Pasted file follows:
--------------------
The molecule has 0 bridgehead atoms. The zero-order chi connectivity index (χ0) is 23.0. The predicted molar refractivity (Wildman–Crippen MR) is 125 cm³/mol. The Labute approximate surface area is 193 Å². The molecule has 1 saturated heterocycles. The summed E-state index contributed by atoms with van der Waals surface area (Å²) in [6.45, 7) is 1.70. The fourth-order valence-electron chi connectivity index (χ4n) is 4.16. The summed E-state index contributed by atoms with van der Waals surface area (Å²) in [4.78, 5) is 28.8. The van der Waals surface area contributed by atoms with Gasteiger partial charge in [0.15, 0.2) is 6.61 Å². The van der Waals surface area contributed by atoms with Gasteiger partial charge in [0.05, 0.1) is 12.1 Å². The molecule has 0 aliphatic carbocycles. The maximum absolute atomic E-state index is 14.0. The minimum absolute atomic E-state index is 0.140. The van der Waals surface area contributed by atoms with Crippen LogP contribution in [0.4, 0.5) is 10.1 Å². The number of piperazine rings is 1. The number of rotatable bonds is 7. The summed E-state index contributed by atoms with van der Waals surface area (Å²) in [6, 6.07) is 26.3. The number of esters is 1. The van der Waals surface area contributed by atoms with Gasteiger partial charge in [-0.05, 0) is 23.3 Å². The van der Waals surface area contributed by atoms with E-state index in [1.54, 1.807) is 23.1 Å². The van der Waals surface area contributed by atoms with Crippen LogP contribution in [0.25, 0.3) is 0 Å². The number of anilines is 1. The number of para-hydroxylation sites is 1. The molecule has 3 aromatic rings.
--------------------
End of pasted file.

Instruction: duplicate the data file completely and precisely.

The molecule has 0 bridgehead atoms. The zero-order chi connectivity index (χ0) is 23.0. The predicted molar refractivity (Wildman–Crippen MR) is 125 cm³/mol. The Labute approximate surface area is 193 Å². The molecule has 1 saturated heterocycles. The summed E-state index contributed by atoms with van der Waals surface area (Å²) in [6.45, 7) is 1.70. The fourth-order valence-electron chi connectivity index (χ4n) is 4.16. The summed E-state index contributed by atoms with van der Waals surface area (Å²) in [4.78, 5) is 28.8. The van der Waals surface area contributed by atoms with Gasteiger partial charge in [0.15, 0.2) is 6.61 Å². The van der Waals surface area contributed by atoms with Gasteiger partial charge in [0.05, 0.1) is 12.1 Å². The molecule has 0 aliphatic carbocycles. The maximum absolute atomic E-state index is 14.0. The minimum absolute atomic E-state index is 0.140. The van der Waals surface area contributed by atoms with Crippen LogP contribution in [0.4, 0.5) is 10.1 Å². The number of piperazine rings is 1. The number of rotatable bonds is 7. The summed E-state index contributed by atoms with van der Waals surface area (Å²) in [6, 6.07) is 26.3. The number of esters is 1. The van der Waals surface area contributed by atoms with Gasteiger partial charge in [-0.05, 0) is 23.3 Å². The van der Waals surface area contributed by atoms with E-state index in [1.54, 1.807) is 23.1 Å². The van der Waals surface area contributed by atoms with Crippen LogP contribution in [0.25, 0.3) is 0 Å². The number of anilines is 1. The number of para-hydroxylation sites is 1. The molecule has 3 aromatic rings.